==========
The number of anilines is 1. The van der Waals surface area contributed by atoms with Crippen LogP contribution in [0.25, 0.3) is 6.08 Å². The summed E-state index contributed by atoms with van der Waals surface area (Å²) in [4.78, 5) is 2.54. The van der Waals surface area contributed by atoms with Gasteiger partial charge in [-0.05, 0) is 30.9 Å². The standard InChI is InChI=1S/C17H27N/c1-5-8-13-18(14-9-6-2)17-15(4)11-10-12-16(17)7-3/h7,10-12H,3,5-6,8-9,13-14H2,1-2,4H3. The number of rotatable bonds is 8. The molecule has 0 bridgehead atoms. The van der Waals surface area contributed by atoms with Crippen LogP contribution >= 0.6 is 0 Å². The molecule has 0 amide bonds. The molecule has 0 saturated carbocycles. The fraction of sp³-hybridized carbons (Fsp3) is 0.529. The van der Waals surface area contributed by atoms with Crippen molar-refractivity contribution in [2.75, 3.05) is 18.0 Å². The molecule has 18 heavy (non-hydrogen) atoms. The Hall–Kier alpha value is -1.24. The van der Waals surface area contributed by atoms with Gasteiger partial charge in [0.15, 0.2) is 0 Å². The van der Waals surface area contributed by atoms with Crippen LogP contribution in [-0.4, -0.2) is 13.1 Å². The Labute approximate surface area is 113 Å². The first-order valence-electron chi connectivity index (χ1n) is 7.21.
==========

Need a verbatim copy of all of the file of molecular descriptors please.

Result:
The number of anilines is 1. The van der Waals surface area contributed by atoms with Crippen LogP contribution in [0.25, 0.3) is 6.08 Å². The summed E-state index contributed by atoms with van der Waals surface area (Å²) in [4.78, 5) is 2.54. The van der Waals surface area contributed by atoms with Gasteiger partial charge in [-0.05, 0) is 30.9 Å². The standard InChI is InChI=1S/C17H27N/c1-5-8-13-18(14-9-6-2)17-15(4)11-10-12-16(17)7-3/h7,10-12H,3,5-6,8-9,13-14H2,1-2,4H3. The number of rotatable bonds is 8. The molecule has 0 bridgehead atoms. The van der Waals surface area contributed by atoms with Crippen LogP contribution >= 0.6 is 0 Å². The molecule has 0 amide bonds. The molecule has 0 saturated carbocycles. The fraction of sp³-hybridized carbons (Fsp3) is 0.529. The van der Waals surface area contributed by atoms with Crippen molar-refractivity contribution in [2.75, 3.05) is 18.0 Å². The molecule has 18 heavy (non-hydrogen) atoms. The Hall–Kier alpha value is -1.24. The van der Waals surface area contributed by atoms with Gasteiger partial charge in [0.15, 0.2) is 0 Å². The van der Waals surface area contributed by atoms with Crippen LogP contribution in [-0.4, -0.2) is 13.1 Å². The Labute approximate surface area is 113 Å². The first-order valence-electron chi connectivity index (χ1n) is 7.21.